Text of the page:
|Composer:||George James Webb (1837)|
|Incipit:||51131 16151 2325|
George J. Webb (b. Rushmore Lodge, near Salisbury, Wiltshire, England, 1803; d. Orange, NJ, 1887) composed WEBB (also known as MORNING LIGHT) on a voyage from England to the United States. The tune was published in The Odeon, a collection of secular music compiled by Webb and Lowell Mason (PHH 96) in 1837. There it was set to "'Tis Dawn, the Lark Is Singing." WEBB was used as a hymn tune in The Wesleyan Psalmist (1842), where it was the setting for "The Morning Light Is Breaking" (thus its other title).
William B. Bradbury (PHH 114) paired WEBB to Duffield's text, an association that appeared in many ofIra D. Sankey's (PHH 73) hymnals. Hymnologist Stanley L. Osborne says that this tune "goes with a roar." A rounded bar form (AABA), WEBB has a very simple harmony. Sing the entire hymn in parts-standing, of course!
Although his parents had intended that he become a minister, Webb's early skills in music soon pointed toward a career in music. He studied organ at Salisbury Cathedral and became organist in a church in Falmouth. In 1830 he immigrated to the United States, settled in Boston, and became organist in the Old South Church, a position he held for the next forty years. In his later years Webb taught singing in Orange, New Jersey, and New York City and published two books on voice pedagogy. Working with Lowell Mason on a number of projects, including the publishing of The National Psalmist (1848), Webb also taught music at Mason's Boston Academy of Music and was president of the Handel and Haydn Society. In 1835 Webb joined the Swedenborgian Church and was influential in shaping its musical service book of 1836 as well as the book's revisions in 1854 and 1876. He also edited other songbooks such as The Massachusetts Collection of Psalmody (1840), The Psaltery (1845), The Melodist (1850), and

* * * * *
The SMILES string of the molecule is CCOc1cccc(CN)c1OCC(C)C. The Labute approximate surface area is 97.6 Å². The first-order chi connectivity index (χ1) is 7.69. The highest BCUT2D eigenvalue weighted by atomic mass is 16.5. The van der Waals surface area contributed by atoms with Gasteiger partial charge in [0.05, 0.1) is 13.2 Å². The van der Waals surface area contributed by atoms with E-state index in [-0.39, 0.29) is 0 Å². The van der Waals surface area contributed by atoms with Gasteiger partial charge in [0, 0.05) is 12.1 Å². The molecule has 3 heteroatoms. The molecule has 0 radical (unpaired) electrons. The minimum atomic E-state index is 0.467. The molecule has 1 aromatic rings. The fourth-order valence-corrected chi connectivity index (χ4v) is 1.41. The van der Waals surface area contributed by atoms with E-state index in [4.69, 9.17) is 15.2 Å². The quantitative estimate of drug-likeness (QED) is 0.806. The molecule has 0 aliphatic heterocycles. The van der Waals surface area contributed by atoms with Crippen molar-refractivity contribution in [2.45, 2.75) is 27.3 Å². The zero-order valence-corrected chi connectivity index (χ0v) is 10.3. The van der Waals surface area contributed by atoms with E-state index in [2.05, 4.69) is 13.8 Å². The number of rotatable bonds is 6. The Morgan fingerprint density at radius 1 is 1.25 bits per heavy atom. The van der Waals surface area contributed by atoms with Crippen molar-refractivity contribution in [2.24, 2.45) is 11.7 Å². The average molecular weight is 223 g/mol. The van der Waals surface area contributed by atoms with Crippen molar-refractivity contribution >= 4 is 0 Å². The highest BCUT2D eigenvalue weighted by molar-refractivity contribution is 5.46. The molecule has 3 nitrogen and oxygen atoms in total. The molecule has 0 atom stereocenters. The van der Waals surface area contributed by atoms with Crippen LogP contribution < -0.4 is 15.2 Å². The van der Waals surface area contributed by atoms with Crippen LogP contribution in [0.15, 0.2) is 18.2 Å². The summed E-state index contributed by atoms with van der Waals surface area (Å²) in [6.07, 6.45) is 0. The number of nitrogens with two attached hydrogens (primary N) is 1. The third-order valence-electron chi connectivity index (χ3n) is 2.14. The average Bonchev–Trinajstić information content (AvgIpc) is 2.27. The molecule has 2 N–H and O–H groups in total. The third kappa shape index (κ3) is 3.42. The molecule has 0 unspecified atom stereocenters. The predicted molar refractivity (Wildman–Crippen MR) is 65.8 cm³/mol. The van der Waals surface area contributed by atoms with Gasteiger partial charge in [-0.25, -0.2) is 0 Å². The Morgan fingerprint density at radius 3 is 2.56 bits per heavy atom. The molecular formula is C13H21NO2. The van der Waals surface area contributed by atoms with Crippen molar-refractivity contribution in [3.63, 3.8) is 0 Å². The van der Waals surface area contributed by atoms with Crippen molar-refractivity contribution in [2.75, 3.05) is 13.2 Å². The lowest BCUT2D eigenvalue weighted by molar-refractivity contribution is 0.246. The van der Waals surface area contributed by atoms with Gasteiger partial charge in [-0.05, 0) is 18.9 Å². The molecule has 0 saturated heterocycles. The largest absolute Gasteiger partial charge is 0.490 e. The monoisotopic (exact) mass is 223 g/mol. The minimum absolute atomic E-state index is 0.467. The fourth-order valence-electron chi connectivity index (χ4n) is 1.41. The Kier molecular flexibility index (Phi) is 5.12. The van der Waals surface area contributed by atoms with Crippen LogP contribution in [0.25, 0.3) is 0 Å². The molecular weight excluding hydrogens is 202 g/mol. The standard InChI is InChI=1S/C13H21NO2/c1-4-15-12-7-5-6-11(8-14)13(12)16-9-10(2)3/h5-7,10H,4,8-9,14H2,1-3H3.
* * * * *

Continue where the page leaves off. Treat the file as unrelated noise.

Cantica Ecclesiastica (1859).
--Psalter Hymnal Handbook